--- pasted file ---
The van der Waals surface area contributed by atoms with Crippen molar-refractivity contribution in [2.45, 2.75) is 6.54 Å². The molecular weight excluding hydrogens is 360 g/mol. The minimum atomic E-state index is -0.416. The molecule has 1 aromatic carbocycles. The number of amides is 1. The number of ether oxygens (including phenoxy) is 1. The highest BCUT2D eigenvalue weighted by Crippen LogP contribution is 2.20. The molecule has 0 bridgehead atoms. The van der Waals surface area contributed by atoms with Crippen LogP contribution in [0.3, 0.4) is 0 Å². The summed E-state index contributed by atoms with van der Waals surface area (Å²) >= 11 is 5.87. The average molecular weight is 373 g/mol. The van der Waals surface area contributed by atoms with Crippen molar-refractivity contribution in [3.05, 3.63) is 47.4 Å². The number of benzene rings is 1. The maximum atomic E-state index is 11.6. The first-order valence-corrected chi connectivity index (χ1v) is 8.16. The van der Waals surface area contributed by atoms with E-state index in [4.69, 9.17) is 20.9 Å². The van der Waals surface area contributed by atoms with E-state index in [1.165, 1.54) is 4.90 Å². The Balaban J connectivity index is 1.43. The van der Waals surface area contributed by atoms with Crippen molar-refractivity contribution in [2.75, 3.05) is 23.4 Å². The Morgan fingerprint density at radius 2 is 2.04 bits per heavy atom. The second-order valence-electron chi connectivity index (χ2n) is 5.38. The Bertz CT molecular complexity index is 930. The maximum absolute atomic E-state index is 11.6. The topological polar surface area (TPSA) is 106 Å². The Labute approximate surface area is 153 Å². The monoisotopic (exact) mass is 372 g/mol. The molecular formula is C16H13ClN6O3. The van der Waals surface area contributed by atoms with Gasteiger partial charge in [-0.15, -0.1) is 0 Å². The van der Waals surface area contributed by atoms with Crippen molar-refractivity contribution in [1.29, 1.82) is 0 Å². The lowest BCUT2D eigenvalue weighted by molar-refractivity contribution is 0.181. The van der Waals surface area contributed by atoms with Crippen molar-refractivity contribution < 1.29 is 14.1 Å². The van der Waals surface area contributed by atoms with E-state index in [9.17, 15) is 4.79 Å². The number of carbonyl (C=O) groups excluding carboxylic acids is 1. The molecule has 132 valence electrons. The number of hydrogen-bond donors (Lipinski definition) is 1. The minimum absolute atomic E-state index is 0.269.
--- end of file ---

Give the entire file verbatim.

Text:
The van der Waals surface area contributed by atoms with Crippen molar-refractivity contribution in [2.45, 2.75) is 6.54 Å². The molecular weight excluding hydrogens is 360 g/mol. The minimum atomic E-state index is -0.416. The molecule has 1 aromatic carbocycles. The number of amides is 1. The number of ether oxygens (including phenoxy) is 1. The highest BCUT2D eigenvalue weighted by Crippen LogP contribution is 2.20. The molecule has 0 bridgehead atoms. The van der Waals surface area contributed by atoms with Crippen LogP contribution in [0.3, 0.4) is 0 Å². The summed E-state index contributed by atoms with van der Waals surface area (Å²) >= 11 is 5.87. The average molecular weight is 373 g/mol. The van der Waals surface area contributed by atoms with Crippen molar-refractivity contribution in [3.05, 3.63) is 47.4 Å². The number of benzene rings is 1. The maximum atomic E-state index is 11.6. The first-order valence-corrected chi connectivity index (χ1v) is 8.16. The van der Waals surface area contributed by atoms with E-state index in [4.69, 9.17) is 20.9 Å². The van der Waals surface area contributed by atoms with E-state index in [1.165, 1.54) is 4.90 Å². The Balaban J connectivity index is 1.43. The van der Waals surface area contributed by atoms with Crippen molar-refractivity contribution in [2.75, 3.05) is 23.4 Å². The Morgan fingerprint density at radius 2 is 2.04 bits per heavy atom. The second-order valence-electron chi connectivity index (χ2n) is 5.38. The Bertz CT molecular complexity index is 930. The maximum absolute atomic E-state index is 11.6. The topological polar surface area (TPSA) is 106 Å². The Labute approximate surface area is 153 Å². The monoisotopic (exact) mass is 372 g/mol. The molecular formula is C16H13ClN6O3. The van der Waals surface area contributed by atoms with Gasteiger partial charge in [-0.15, -0.1) is 0 Å². The van der Waals surface area contributed by atoms with Crippen molar-refractivity contribution in [1.29, 1.82) is 0 Å². The lowest BCUT2D eigenvalue weighted by molar-refractivity contribution is 0.181. The van der Waals surface area contributed by atoms with Crippen molar-refractivity contribution < 1.29 is 14.1 Å². The van der Waals surface area contributed by atoms with E-state index in [9.17, 15) is 4.79 Å². The number of carbonyl (C=O) groups excluding carboxylic acids is 1. The molecule has 132 valence electrons. The number of hydrogen-bond donors (Lipinski definition) is 1. The minimum absolute atomic E-state index is 0.269.